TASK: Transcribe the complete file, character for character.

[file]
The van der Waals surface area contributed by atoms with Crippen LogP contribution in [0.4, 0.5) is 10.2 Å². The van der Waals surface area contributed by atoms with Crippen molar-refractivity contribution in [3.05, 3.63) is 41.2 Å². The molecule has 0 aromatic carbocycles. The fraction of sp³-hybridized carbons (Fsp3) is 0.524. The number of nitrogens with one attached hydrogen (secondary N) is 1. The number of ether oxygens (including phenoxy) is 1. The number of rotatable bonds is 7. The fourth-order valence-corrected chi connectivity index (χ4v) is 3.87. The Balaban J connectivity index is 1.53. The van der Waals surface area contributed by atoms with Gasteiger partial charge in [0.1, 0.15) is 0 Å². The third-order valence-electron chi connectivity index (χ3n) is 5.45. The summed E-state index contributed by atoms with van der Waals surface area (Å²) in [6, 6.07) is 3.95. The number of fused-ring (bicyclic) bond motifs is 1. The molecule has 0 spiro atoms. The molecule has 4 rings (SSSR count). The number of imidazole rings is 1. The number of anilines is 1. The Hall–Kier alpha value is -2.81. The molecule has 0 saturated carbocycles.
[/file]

The van der Waals surface area contributed by atoms with Crippen LogP contribution in [0.4, 0.5) is 10.2 Å². The van der Waals surface area contributed by atoms with Crippen molar-refractivity contribution in [3.05, 3.63) is 41.2 Å². The molecule has 0 aromatic carbocycles. The fraction of sp³-hybridized carbons (Fsp3) is 0.524. The number of nitrogens with one attached hydrogen (secondary N) is 1. The number of ether oxygens (including phenoxy) is 1. The number of rotatable bonds is 7. The fourth-order valence-corrected chi connectivity index (χ4v) is 3.87. The Balaban J connectivity index is 1.53. The van der Waals surface area contributed by atoms with Gasteiger partial charge in [0.1, 0.15) is 0 Å². The third-order valence-electron chi connectivity index (χ3n) is 5.45. The summed E-state index contributed by atoms with van der Waals surface area (Å²) in [6, 6.07) is 3.95. The number of fused-ring (bicyclic) bond motifs is 1. The molecule has 0 spiro atoms. The molecule has 4 rings (SSSR count). The number of imidazole rings is 1. The number of anilines is 1. The Hall–Kier alpha value is -2.81. The molecule has 0 saturated carbocycles.